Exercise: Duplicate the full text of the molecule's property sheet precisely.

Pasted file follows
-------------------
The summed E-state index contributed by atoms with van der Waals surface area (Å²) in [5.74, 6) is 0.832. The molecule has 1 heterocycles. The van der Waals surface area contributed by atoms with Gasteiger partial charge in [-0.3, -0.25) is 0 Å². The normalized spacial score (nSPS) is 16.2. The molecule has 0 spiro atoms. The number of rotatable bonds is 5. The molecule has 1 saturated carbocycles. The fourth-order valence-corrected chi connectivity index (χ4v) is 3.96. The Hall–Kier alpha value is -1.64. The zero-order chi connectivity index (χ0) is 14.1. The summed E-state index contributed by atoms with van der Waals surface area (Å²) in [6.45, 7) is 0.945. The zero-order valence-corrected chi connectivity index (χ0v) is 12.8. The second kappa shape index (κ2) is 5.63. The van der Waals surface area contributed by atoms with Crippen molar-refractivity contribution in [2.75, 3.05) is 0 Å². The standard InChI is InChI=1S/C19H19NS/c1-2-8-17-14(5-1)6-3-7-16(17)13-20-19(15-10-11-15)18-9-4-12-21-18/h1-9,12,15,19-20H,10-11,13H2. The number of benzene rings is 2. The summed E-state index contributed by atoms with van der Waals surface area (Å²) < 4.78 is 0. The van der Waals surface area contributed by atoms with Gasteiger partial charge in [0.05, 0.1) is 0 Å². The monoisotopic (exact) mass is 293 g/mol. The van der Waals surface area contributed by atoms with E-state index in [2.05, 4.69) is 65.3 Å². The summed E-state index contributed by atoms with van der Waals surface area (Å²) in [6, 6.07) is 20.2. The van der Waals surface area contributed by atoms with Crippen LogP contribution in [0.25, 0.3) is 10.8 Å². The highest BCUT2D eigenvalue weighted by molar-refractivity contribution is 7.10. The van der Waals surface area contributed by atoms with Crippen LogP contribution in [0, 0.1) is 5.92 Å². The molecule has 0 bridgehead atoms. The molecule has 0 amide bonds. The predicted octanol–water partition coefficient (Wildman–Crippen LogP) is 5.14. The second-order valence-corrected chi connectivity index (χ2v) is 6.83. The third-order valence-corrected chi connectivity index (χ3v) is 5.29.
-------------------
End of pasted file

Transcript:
The summed E-state index contributed by atoms with van der Waals surface area (Å²) in [5.74, 6) is 0.832. The molecule has 1 heterocycles. The van der Waals surface area contributed by atoms with Gasteiger partial charge in [-0.3, -0.25) is 0 Å². The normalized spacial score (nSPS) is 16.2. The molecule has 0 spiro atoms. The number of rotatable bonds is 5. The molecule has 1 saturated carbocycles. The fourth-order valence-corrected chi connectivity index (χ4v) is 3.96. The Hall–Kier alpha value is -1.64. The zero-order chi connectivity index (χ0) is 14.1. The summed E-state index contributed by atoms with van der Waals surface area (Å²) in [6.45, 7) is 0.945. The zero-order valence-corrected chi connectivity index (χ0v) is 12.8. The second kappa shape index (κ2) is 5.63. The van der Waals surface area contributed by atoms with Crippen molar-refractivity contribution in [2.75, 3.05) is 0 Å². The standard InChI is InChI=1S/C19H19NS/c1-2-8-17-14(5-1)6-3-7-16(17)13-20-19(15-10-11-15)18-9-4-12-21-18/h1-9,12,15,19-20H,10-11,13H2. The number of benzene rings is 2. The summed E-state index contributed by atoms with van der Waals surface area (Å²) < 4.78 is 0. The van der Waals surface area contributed by atoms with Gasteiger partial charge in [0.05, 0.1) is 0 Å². The monoisotopic (exact) mass is 293 g/mol. The van der Waals surface area contributed by atoms with E-state index in [2.05, 4.69) is 65.3 Å². The summed E-state index contributed by atoms with van der Waals surface area (Å²) in [6, 6.07) is 20.2. The van der Waals surface area contributed by atoms with Crippen LogP contribution in [0.25, 0.3) is 10.8 Å². The highest BCUT2D eigenvalue weighted by molar-refractivity contribution is 7.10. The van der Waals surface area contributed by atoms with Crippen LogP contribution in [0, 0.1) is 5.92 Å². The molecule has 0 bridgehead atoms. The molecule has 0 amide bonds. The predicted octanol–water partition coefficient (Wildman–Crippen LogP) is 5.14. The second-order valence-corrected chi connectivity index (χ2v) is 6.83. The third-order valence-corrected chi connectivity index (χ3v) is 5.29.